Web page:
From Photobucket, by Tony Lastoria

Who is the Better Prospect: Francisco Lindor or Dorssys Paulino?

For all of the negativity that the Cleveland Indians have taken for their failed drafts over the last decade (including such busts as Michael Aubrey, Jeremy Sowers, Trevor Crowe, and Beau Mills), they have rebounded in recent seasons by turning Alex White and Drew Pomeranz, the club’s 2009 and 2010 first round picks, into Ubaldo Jimenez. While that hasn’t really worked out in the Indians’ favor (Jimenez is just 13-21 with a 5.32 ERA since joining the Tribe), the fact remains that Jimenez was one of the most coveted arms in baseball at the 2011 non-waiver trade deadline, and without solid pieces, the Indians would not have been able to acquire the 2010 All-Star.

Today, the Indians have built a solid club through smart trades (Asdrubal Cabrera for Eduardo Perez, anyone?) and solid free agent signings this winter in Nick Swisher and Michael Bourn. Looking a bit further out, though, the Tribe suddenly has a tremendous amount of depth up the middle in their minor-league system, but who should fans be excited about? Is there a prospect that could change the club’s future, potentially arriving together with another budding star, like the Manny Ramirez and Jim Thome arrival circa 1994, to take the Indians to another level?

Player A:

17 A- 5 20 19 4 6 0 0 0 2 1 1 5 .316 .350 .316 .666 6
18 A 122 567 490 83 126 24 3 6 42 27 61 78 .257 .352 .355 .707 174
2 Seasons 127 587 509 87 132 24 3 6 44 28 62 83 .259 .352 .354 .705 180
Provided by View Original Table
Generated 3/31/2013.

Player B:

17 Rk-A- 56 250 231 47 77 19 6 7 38 11 18 45 .333 .380 .558 .938 129
17 Rk 41 188 172 42 61 14 6 6 30 9 15 31 .355 .404 .610 1.015 105
17 A- 15 62 59 5 16 5 0 1 8 2 3 14 .271 .306 .407 .713 24
1 Season 56 250 231 47 77 19 6 7 38 11 18 45 .333 .380 .558 .938 129
Provided by View Original Table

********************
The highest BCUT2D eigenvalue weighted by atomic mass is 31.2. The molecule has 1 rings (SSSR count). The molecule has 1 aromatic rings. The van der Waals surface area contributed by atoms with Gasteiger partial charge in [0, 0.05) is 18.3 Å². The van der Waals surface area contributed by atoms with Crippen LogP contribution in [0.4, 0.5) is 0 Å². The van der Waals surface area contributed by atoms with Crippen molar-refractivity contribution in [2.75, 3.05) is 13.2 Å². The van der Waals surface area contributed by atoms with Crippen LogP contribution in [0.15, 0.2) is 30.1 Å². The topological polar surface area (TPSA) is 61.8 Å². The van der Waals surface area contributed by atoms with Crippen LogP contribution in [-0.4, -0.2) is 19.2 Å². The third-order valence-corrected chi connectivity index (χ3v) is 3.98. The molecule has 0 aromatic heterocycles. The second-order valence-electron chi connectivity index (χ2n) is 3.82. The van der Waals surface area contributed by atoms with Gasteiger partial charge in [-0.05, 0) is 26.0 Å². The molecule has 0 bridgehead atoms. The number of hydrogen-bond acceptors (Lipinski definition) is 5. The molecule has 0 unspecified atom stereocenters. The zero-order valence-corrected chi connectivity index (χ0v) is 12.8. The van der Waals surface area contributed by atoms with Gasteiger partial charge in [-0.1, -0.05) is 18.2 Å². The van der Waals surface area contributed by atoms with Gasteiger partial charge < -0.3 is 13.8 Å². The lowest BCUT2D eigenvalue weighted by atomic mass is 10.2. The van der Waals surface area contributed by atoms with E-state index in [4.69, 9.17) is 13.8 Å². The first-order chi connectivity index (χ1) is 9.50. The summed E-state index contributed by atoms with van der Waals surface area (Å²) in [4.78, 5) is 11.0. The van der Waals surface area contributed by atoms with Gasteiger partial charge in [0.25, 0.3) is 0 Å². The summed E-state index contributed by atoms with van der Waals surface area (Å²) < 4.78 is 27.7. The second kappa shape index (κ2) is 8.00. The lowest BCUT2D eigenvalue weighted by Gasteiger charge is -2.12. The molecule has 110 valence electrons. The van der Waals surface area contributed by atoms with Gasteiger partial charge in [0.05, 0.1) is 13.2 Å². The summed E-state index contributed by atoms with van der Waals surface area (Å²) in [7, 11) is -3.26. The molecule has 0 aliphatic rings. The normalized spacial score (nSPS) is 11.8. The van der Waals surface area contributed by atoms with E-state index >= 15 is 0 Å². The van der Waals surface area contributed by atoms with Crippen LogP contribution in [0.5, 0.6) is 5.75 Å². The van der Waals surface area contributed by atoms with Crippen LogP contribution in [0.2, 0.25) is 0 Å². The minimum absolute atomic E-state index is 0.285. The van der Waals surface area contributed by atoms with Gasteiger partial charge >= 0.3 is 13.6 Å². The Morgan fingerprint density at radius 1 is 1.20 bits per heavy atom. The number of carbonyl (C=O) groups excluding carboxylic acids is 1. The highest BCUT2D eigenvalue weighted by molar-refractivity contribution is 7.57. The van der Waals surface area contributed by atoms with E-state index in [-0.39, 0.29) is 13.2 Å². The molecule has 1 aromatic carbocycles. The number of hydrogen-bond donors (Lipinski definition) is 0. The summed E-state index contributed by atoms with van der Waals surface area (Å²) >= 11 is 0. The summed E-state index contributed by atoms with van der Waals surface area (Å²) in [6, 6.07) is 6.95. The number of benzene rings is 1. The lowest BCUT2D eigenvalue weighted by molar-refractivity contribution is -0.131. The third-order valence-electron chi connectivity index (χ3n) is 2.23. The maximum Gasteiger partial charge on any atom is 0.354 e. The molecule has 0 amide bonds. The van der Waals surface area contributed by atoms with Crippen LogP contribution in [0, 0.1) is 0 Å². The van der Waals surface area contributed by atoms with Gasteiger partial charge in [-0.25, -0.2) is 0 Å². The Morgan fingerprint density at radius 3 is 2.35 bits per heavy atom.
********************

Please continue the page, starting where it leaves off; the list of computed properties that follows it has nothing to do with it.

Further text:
Generated 3/31/2013.

So, who is the better prospect for the Indians? Who is worthy of all of the hype?

Player A was very impressive in an extremely small sample size at the age of 17. As an 18-year-old, he showed excellent plate discipline, solid speed and solid gap power in full season ball while most 18-year-old kids were playing their senior year in high school or planning for their prom.

From Photobucket, by Tony Lastoria

Player B was extremely impressive as a 17-year-old in short season ball, with a brief trial in full season ball. To display the kind of power that he did as a 17-year-old is absolutely freakish, and he seemed to fill the box score with gap power, raw power, speed, and solid-but-not-spectacular plate discipline. A 1.015 OPS is nothing to turn your nose up to, especially in a player’s first experience in America.

Player A is the Indians’ No.1 prospect, rated No.14 in all of baseball by’s Jonathan Mayo, Francisco Lindor. Player B is the Indians’ No. 3 prospect, unranked in Mayo’s Top 100 prospect list, Dorssys Paulino.

Lindor was the No. 8 overall pick in the 2011 MLB Draft, receiving a $2.9 million signing bonus, as the Tribe lured him away from Florida State. Paulino was an International free agent, signing for $1.1 million as a 16-year-old out of the Dominican Republic in July of 2011.